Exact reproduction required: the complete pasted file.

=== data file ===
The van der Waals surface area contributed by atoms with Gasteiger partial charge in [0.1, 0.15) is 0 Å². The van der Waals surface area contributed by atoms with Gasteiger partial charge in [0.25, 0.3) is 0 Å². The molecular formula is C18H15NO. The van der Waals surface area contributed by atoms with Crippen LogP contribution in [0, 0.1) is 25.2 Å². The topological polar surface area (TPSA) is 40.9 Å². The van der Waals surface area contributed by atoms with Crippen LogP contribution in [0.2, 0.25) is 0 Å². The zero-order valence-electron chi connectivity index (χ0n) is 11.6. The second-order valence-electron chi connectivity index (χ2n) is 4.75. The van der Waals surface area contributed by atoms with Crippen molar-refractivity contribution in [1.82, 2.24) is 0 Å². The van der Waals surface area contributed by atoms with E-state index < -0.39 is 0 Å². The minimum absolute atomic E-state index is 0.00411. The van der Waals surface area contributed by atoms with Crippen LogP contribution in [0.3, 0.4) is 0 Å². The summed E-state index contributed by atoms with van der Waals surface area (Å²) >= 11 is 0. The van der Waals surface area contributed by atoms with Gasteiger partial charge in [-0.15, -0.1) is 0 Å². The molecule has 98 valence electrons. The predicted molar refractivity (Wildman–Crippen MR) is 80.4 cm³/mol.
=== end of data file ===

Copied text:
The van der Waals surface area contributed by atoms with Gasteiger partial charge in [0.1, 0.15) is 0 Å². The van der Waals surface area contributed by atoms with Gasteiger partial charge in [0.25, 0.3) is 0 Å². The molecular formula is C18H15NO. The van der Waals surface area contributed by atoms with Crippen LogP contribution in [0, 0.1) is 25.2 Å². The topological polar surface area (TPSA) is 40.9 Å². The van der Waals surface area contributed by atoms with Crippen LogP contribution in [0.2, 0.25) is 0 Å². The zero-order valence-electron chi connectivity index (χ0n) is 11.6. The second-order valence-electron chi connectivity index (χ2n) is 4.75. The van der Waals surface area contributed by atoms with Crippen molar-refractivity contribution in [1.82, 2.24) is 0 Å². The van der Waals surface area contributed by atoms with E-state index < -0.39 is 0 Å². The minimum absolute atomic E-state index is 0.00411. The van der Waals surface area contributed by atoms with Crippen LogP contribution in [0.3, 0.4) is 0 Å². The summed E-state index contributed by atoms with van der Waals surface area (Å²) >= 11 is 0. The van der Waals surface area contributed by atoms with Gasteiger partial charge in [-0.15, -0.1) is 0 Å². The molecule has 98 valence electrons. The predicted molar refractivity (Wildman–Crippen MR) is 80.4 cm³/mol.